Fibonacci: As Tools
Fibonacci numbers and Fibonacci ratios are used by most traders to find potential levels of potential trend reversal in the market. As far back as the 1930s Ralph Elliott, who developed Elliott Wave Theory, notes that price movements have three basic characteristics: patterns, times, and ratios; all watching the Fibonacci sequences.
Indeed, the Fibonacci ratios have a big role in Elliott Wave Theory, but Fibonacci numbers and ratios are not only used by Elliott Wave, or Elliotticians, they are also used by other traders, especially to determine support and resistance levels and to identify potential trend change ( reversal) in the market.
The Fibonacci Summation series was introduced to the Western world by an Italian mathematician, Leonardo Pisano Bogollo, also known as Fibonacci (Bonacci’s son), in the 1202 Liber Abaci texts, although the series has been previously described in Indian mathematics.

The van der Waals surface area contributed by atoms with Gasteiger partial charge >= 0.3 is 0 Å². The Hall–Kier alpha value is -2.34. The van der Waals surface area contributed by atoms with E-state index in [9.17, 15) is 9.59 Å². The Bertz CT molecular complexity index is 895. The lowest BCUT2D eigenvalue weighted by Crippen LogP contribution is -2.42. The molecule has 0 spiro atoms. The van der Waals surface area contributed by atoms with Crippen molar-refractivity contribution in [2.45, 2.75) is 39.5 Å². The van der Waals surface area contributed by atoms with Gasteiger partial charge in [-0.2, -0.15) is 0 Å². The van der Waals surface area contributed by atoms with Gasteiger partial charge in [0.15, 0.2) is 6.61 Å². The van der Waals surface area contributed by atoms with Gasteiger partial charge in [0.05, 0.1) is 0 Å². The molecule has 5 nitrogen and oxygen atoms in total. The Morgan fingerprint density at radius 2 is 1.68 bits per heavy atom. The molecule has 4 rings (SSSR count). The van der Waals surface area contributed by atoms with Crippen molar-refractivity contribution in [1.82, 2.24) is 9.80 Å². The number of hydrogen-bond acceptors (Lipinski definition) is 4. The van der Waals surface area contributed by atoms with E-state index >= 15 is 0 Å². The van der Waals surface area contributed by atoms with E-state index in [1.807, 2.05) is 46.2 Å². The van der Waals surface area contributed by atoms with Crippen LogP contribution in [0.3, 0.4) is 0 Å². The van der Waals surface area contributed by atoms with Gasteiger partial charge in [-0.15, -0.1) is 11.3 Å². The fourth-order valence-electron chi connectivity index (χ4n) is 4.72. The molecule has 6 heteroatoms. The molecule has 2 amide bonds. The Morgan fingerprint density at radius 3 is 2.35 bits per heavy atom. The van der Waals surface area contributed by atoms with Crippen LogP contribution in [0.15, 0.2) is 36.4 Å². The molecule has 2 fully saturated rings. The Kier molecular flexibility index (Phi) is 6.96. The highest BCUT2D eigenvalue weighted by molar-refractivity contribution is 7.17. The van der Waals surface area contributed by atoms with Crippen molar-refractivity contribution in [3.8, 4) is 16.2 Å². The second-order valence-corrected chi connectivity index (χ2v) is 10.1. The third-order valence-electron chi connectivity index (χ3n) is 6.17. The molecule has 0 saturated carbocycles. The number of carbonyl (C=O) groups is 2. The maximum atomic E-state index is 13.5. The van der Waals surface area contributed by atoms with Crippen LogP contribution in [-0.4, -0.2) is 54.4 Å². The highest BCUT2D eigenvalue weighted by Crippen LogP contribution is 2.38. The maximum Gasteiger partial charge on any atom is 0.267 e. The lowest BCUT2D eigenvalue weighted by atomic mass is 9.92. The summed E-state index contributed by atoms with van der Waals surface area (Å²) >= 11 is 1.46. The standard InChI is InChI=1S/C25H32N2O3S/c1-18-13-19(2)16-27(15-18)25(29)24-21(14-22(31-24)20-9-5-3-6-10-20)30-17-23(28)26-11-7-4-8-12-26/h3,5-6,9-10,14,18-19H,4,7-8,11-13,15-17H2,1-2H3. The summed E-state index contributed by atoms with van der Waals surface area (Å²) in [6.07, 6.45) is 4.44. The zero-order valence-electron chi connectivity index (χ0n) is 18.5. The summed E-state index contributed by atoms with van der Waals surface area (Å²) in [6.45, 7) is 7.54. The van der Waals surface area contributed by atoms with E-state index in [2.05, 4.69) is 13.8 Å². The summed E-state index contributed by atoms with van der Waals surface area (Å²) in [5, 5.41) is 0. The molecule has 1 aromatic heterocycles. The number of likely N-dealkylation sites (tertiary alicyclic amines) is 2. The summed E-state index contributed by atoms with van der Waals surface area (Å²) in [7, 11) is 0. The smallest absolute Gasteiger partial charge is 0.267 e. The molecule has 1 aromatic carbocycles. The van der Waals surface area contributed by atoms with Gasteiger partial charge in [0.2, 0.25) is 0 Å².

This series is derived by searching for the sum of the two preceding numbers in the series, with 0 and 1 being the core number, or starting point, in the circuit. With 0 and 1 being the first two core numbers, the third number in the series is the sum of 0 and 1 (0 + 1), ie 1; the fourth number in the series is the number of the second and third numbers in the series, ie 1 + 1, and so on. Some of the first numbers in this series are:
0, 1, 1, 2, 3, 5, 8, 13, 21, 34, 55, 89, 144, 233, 377, 610, 987, … ∞
Series or series of numbers – these numbers will be the forerunner of Fibonacci gold ratio calculation.
The Fibonacci series appears in Indian mathematics, with respect to the prosodic of Sanskrit. In the Sanskrit tradition, there is an interest to enumerate all long syllable patterns (L) ie 2 units of duration, and short syllables (S) which is 1 unit of duration. Calculates L and S patterns that differ from the duration given in the Fibonacci numbers: the number of patterns consisting of long short syllables is the Fibonacci number Fm + 1.
Susantha Goonatilake writes that the development of the Fibonacci sequence “is partly due to Pingala (200 BC), then attributed to Virahanka (about 700 AD), Gopāla (about 1135), and Hemachandra (about 1150)”.